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If you have not had the opportunity to read Greg Farr’s post over at Leader Talk I highly suggest you take a look at his post from yesterday. I love the sentence “I will arrange the system in order to assure that I can serve as the educational leader rather than the school manager”.
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So many great conversations took place at NECC both in sessions and in the Bloggers Cafe, there seemed to be a palpable excitement which I contribute to the dramatic rise in blogging over the past year. To have conversations with people through their blogs you feel as though you know them, at NECC this year, many of us who blog or who are avid blog readers had the opportunity to meet face to face those people. It was like meeting old friends who you had not seen in a long time, and all of these connections have come through conversations, social networking at its best.
I am hopeful there will be an educonblogger 2 either next year at the conference or before, I will have to keep my eye on the blogosphere to make sure I can get wherever it may take place. I believe we all help each other move forward in our thinking and in developing strategies for change in each of our situations, I am constantly learning from those whose blogs I read.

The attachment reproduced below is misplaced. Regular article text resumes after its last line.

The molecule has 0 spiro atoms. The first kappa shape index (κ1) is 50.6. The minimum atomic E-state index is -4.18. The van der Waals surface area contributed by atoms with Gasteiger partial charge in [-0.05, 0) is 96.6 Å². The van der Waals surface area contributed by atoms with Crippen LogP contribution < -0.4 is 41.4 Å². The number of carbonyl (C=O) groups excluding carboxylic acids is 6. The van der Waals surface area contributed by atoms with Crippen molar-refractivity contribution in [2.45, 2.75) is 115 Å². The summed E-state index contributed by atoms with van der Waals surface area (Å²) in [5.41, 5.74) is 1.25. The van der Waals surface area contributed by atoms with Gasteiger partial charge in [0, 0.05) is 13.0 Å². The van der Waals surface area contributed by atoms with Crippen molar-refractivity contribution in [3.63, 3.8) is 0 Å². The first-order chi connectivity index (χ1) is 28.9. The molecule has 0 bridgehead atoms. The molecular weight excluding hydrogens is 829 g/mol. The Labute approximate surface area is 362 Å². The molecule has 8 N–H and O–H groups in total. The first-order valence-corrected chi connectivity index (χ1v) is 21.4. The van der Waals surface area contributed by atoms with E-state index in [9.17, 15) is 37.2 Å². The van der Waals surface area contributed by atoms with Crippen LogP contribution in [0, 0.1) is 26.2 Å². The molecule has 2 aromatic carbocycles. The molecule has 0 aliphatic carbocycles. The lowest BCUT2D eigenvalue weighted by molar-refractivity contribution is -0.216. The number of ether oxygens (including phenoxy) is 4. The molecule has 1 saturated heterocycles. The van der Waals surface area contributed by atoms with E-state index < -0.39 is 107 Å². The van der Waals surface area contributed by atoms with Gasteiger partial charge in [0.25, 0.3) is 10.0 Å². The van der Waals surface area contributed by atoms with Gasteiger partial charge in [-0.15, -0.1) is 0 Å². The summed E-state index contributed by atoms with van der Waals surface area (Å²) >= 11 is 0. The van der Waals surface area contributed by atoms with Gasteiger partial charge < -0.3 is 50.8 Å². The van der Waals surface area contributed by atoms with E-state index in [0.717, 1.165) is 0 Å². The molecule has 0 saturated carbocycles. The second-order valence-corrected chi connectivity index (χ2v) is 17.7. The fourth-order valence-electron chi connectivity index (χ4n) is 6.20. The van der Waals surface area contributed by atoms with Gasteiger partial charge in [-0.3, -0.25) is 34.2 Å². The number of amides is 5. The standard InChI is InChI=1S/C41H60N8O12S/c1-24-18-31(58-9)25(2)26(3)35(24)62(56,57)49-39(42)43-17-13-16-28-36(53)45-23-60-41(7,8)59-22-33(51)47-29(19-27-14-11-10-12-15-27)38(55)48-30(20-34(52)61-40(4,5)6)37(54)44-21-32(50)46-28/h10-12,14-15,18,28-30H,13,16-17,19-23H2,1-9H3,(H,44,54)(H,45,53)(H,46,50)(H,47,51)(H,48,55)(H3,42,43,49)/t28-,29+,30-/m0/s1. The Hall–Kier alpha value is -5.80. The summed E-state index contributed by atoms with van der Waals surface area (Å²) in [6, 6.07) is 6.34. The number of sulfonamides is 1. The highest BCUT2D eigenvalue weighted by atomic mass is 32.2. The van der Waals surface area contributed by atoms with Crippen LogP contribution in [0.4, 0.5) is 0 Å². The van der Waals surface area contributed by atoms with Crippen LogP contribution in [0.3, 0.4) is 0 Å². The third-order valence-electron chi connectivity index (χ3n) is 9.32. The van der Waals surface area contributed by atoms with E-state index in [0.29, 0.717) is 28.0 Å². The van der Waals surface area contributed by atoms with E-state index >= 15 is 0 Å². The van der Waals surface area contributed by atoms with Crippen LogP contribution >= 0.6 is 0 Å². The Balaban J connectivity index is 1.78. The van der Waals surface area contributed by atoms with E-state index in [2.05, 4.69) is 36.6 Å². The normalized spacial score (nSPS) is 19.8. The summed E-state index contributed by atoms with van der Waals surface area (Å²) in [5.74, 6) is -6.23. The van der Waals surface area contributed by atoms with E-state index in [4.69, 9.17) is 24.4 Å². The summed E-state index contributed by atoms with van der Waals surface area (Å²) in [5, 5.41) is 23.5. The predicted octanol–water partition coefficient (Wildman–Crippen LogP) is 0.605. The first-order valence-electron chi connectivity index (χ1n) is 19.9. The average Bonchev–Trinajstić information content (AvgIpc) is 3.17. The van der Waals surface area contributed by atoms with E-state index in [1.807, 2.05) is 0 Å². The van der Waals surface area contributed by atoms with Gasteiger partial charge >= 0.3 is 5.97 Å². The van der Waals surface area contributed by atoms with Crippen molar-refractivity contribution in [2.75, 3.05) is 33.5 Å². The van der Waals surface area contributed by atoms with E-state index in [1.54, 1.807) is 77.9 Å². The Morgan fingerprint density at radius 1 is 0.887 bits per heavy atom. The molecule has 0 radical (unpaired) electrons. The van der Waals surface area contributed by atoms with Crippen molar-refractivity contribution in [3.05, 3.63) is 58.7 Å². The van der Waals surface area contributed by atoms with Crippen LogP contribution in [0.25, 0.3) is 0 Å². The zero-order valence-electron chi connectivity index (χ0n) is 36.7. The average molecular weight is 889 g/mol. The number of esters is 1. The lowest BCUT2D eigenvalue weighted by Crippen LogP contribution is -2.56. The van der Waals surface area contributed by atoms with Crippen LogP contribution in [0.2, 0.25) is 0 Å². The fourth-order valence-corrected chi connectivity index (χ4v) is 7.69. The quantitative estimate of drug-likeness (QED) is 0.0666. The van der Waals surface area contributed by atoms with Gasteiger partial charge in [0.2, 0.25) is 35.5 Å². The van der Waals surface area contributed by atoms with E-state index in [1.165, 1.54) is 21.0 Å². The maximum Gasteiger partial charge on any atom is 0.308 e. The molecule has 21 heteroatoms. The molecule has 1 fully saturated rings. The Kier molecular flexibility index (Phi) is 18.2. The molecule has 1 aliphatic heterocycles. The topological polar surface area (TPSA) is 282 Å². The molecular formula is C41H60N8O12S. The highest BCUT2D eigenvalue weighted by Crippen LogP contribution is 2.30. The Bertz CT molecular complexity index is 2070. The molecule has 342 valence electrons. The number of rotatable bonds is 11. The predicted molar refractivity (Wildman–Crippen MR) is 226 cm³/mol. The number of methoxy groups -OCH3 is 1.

Dr. Tim Tyson, principal of Mabry Middle School was the closing keynote speaker. He has been called “the Pied Piper of Educational Technology” by the School Library Journal. He talked of school 1.0 being centered on rules, routines and rituals, always focusing on the right answer. School 2.0 centers on engagment, authentic learning, communities of learners, and the focus is on meaningfulness, connectedness, significance, and contribution. Tim talked asked the question “at what point does a child feel their life is meaningful”? His answer is today, provide opportunities for children to feel as though they can contribute and change the world today. At Mabry Middle School children do that, they are empowered and encouraged through video projects to think about the world, issues everyone struggles with, and to find their voice make themselves heard, to make a difference. He shared samples of the videos his middle school students have produced on such topics and child labor in the chocolate industry, stem cell research, genetically modified foods, just to name a few. The students know they have a global audience, the best of the videos are posted on iTunes, and their school videos have had 4 million downloads, this is authentic learning, students wanting to contribute, the world listening to what they have to say.
Other ideas for students contibuting were discussed in sessions such as Vicki Davis and Julie Lindsay’s Flatclassroom Project. Students in Georgia and Bangladesh collaborrated on the flattners inThomas Friedman’s book, through the use of wikis, blogs and videoconferencing. Allowing students to connect to others and discuss opinions, thoughts, all the while meeting standards, communicating making connections, building social networks and communities, all 21st century skills, their work was meaningful. I want develop a sense of meaningfulness in projects offered in my district, I hope to model what others are doing with students.